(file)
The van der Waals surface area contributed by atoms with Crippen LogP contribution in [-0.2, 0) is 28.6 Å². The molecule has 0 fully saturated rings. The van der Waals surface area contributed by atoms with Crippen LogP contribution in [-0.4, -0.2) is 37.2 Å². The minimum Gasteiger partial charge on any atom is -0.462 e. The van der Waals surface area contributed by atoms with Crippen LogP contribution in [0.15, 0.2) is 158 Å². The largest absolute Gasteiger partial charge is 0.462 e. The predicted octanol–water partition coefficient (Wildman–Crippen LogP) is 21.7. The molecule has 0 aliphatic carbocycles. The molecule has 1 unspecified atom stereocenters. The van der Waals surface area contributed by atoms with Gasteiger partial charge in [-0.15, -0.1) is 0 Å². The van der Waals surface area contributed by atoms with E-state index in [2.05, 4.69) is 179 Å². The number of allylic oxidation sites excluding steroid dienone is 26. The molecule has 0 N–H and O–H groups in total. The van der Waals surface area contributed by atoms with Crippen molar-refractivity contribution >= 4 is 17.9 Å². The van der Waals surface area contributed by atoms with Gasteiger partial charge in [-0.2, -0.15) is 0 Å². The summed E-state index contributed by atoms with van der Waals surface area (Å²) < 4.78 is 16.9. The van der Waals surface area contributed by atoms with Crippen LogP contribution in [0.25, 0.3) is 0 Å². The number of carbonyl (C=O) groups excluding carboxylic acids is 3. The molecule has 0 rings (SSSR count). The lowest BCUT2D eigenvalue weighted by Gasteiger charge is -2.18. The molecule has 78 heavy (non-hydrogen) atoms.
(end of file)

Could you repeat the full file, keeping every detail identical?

The van der Waals surface area contributed by atoms with Crippen LogP contribution in [-0.2, 0) is 28.6 Å². The molecule has 0 fully saturated rings. The van der Waals surface area contributed by atoms with Crippen LogP contribution in [-0.4, -0.2) is 37.2 Å². The minimum Gasteiger partial charge on any atom is -0.462 e. The van der Waals surface area contributed by atoms with Crippen LogP contribution in [0.15, 0.2) is 158 Å². The largest absolute Gasteiger partial charge is 0.462 e. The predicted octanol–water partition coefficient (Wildman–Crippen LogP) is 21.7. The molecule has 0 aliphatic carbocycles. The molecule has 1 unspecified atom stereocenters. The van der Waals surface area contributed by atoms with Gasteiger partial charge in [-0.15, -0.1) is 0 Å². The van der Waals surface area contributed by atoms with E-state index in [2.05, 4.69) is 179 Å². The number of allylic oxidation sites excluding steroid dienone is 26. The molecule has 0 N–H and O–H groups in total. The van der Waals surface area contributed by atoms with Crippen molar-refractivity contribution >= 4 is 17.9 Å². The van der Waals surface area contributed by atoms with Gasteiger partial charge in [-0.2, -0.15) is 0 Å². The summed E-state index contributed by atoms with van der Waals surface area (Å²) < 4.78 is 16.9. The van der Waals surface area contributed by atoms with Crippen LogP contribution in [0.25, 0.3) is 0 Å². The number of carbonyl (C=O) groups excluding carboxylic acids is 3. The molecule has 0 rings (SSSR count). The lowest BCUT2D eigenvalue weighted by Gasteiger charge is -2.18. The molecule has 78 heavy (non-hydrogen) atoms.